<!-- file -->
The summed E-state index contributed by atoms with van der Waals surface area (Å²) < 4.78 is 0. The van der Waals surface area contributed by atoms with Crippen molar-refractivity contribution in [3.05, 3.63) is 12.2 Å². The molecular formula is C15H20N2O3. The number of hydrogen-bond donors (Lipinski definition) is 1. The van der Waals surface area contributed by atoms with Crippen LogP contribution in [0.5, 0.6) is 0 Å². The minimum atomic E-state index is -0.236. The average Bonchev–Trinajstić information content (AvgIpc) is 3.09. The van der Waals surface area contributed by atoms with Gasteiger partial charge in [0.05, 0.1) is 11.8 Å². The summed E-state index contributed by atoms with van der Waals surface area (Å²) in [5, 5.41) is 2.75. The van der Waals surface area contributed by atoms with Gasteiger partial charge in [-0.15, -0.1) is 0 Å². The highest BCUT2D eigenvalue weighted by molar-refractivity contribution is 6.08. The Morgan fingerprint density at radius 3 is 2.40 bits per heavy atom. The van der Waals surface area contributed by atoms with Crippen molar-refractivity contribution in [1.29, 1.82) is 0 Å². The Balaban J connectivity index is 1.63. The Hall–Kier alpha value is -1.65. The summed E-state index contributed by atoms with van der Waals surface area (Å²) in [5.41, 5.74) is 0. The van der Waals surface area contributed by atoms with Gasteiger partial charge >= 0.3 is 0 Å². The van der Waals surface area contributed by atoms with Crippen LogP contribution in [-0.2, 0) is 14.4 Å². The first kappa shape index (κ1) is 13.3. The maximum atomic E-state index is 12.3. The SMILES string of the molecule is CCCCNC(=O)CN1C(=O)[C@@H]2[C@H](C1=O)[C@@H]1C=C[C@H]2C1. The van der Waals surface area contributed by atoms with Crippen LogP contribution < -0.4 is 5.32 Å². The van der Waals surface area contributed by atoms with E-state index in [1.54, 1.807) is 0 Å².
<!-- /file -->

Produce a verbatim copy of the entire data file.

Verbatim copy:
The summed E-state index contributed by atoms with van der Waals surface area (Å²) < 4.78 is 0. The van der Waals surface area contributed by atoms with Crippen molar-refractivity contribution in [3.05, 3.63) is 12.2 Å². The molecular formula is C15H20N2O3. The number of hydrogen-bond donors (Lipinski definition) is 1. The van der Waals surface area contributed by atoms with Crippen LogP contribution in [0.5, 0.6) is 0 Å². The minimum atomic E-state index is -0.236. The average Bonchev–Trinajstić information content (AvgIpc) is 3.09. The van der Waals surface area contributed by atoms with Gasteiger partial charge in [0.05, 0.1) is 11.8 Å². The summed E-state index contributed by atoms with van der Waals surface area (Å²) in [5, 5.41) is 2.75. The van der Waals surface area contributed by atoms with Gasteiger partial charge in [-0.15, -0.1) is 0 Å². The highest BCUT2D eigenvalue weighted by molar-refractivity contribution is 6.08. The Morgan fingerprint density at radius 3 is 2.40 bits per heavy atom. The van der Waals surface area contributed by atoms with Crippen molar-refractivity contribution in [1.29, 1.82) is 0 Å². The Balaban J connectivity index is 1.63. The Hall–Kier alpha value is -1.65. The summed E-state index contributed by atoms with van der Waals surface area (Å²) in [5.41, 5.74) is 0. The van der Waals surface area contributed by atoms with Gasteiger partial charge >= 0.3 is 0 Å². The van der Waals surface area contributed by atoms with Crippen LogP contribution in [-0.2, 0) is 14.4 Å². The first kappa shape index (κ1) is 13.3. The maximum atomic E-state index is 12.3. The SMILES string of the molecule is CCCCNC(=O)CN1C(=O)[C@@H]2[C@H](C1=O)[C@@H]1C=C[C@H]2C1. The van der Waals surface area contributed by atoms with Crippen LogP contribution < -0.4 is 5.32 Å². The van der Waals surface area contributed by atoms with E-state index in [1.54, 1.807) is 0 Å².